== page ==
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2014 Houston IT Hiring Trends and Compensation Report
2013 was a good year for Houston. Salaries continued to rise, unemployment rates are low; conditions in Houston have been generally improving. Our 2014 Salary Survey of Houston IT suggested that 2014 will be overall similar in terms of growth. However, this comes with the caveat that this improvement is not uniform. While conditions in many areas are solidly improving, there are several where some shifts are occurring.
In our previous surveys, we examined the market shifts following the recent recession. Evidence demonstrated that a fixed base salary was an issue as the market slowed, forcing companies to cut staff. In response to this, many have begun to integrate variable pay in the form of bonus packages. This doesnít necessarily translate into more companies giving bonuses Ė in fact, seven percent fewer companies represented in our survey are giving bonuses in 2014 than in 2013. However, the amount is changing. In 2013, bonuses totaled roughly 8 percent of the base salary, but 2014 indicated 13 percent.
There are several possible explanations for this. First, there could be potential error due to particular companies represented in either yearís survey. There could also be reduced, or unadjusted, salaries with either fixed or raised bonus chunks. Perhaps companies are using variable, merit-based pay as a means to add a layer of reduction before resorting to downsizing.
Additionally, the market recovery of the past few years has led to an overall increase to salaries as well as to the total level of IT staff. Roughly half of all respondents indicated that their company was looking to increase their level of IT staff in 2014; only five percent suggested a decrease while the remainder did not foresee a change.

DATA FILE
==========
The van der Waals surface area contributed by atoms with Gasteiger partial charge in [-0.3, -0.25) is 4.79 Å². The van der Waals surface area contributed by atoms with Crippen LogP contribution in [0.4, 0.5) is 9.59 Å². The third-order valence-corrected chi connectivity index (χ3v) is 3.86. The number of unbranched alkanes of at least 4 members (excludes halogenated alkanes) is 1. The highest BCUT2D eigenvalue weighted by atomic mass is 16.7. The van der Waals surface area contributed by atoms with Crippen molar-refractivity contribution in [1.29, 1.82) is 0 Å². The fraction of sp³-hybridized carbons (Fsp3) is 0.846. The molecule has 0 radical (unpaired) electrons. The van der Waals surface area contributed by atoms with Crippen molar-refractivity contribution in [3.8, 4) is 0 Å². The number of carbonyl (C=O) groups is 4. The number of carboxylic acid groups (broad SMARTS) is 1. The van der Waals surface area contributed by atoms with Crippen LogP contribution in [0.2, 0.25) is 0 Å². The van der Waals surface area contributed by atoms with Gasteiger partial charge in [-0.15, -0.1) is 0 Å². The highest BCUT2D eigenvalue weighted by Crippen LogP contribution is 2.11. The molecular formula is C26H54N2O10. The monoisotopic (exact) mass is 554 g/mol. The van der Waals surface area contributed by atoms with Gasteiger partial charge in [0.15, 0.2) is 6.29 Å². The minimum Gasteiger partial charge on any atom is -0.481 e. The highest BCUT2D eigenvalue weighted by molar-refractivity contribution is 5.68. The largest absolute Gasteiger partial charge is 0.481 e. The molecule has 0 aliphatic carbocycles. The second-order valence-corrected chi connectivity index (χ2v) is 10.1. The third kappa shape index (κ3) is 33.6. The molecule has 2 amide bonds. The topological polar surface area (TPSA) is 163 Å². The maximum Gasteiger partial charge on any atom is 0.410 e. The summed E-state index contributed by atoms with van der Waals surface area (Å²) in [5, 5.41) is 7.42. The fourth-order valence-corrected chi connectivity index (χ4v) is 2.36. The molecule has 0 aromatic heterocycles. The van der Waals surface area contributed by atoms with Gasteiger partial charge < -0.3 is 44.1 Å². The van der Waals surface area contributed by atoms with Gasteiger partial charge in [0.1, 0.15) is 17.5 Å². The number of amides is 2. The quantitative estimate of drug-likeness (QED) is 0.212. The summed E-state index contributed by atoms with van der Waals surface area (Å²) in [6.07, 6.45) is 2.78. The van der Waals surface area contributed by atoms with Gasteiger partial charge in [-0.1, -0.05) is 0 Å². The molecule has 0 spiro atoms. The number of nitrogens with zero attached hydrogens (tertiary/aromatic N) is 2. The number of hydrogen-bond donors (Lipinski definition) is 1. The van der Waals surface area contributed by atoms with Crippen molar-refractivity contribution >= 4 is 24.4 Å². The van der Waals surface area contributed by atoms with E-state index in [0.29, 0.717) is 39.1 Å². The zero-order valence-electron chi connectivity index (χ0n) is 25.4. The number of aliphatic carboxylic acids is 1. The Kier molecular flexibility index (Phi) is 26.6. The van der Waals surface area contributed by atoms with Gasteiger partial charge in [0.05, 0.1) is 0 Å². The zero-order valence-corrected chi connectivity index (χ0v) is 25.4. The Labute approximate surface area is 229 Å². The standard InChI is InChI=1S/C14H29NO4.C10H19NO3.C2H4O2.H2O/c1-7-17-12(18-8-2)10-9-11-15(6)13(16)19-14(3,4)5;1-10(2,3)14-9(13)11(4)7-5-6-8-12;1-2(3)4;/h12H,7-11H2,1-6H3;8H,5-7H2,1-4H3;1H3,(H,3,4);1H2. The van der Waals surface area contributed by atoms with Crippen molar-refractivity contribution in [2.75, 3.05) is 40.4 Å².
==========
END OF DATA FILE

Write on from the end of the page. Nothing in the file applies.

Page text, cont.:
Curiously, the number of contractors and consultants has been rising as well. Since 2012, the number of respondents indicating work in either area has increased by 8 percent. The passage of the Affordable Care Act may play a role in this, especially in small to mid-size companies.
Another area of note is in mobile apps. In the past few years, there was a significant trend pushing development. However, it would seem that while there is some evidence pointing to it being a fad (notably the backoff of resources and concern directed towards it), evidence is presented supportive of either end. The real question is: do mobile apps contribute positively to a business? Or are they nothing more than a bit of flash?
We see the utility of this in several areas, from easy online shopping to mobile and tablet-based credit card readers and the increased portability of many business offerings. But does this affect the bottom line? Being able to perform many functions on such a device is nice and does make interaction easier. If it is the case, and it does positively work with a business, why, then, are we seeing such a trend away from it? It almost seems as though full integration is inevitable.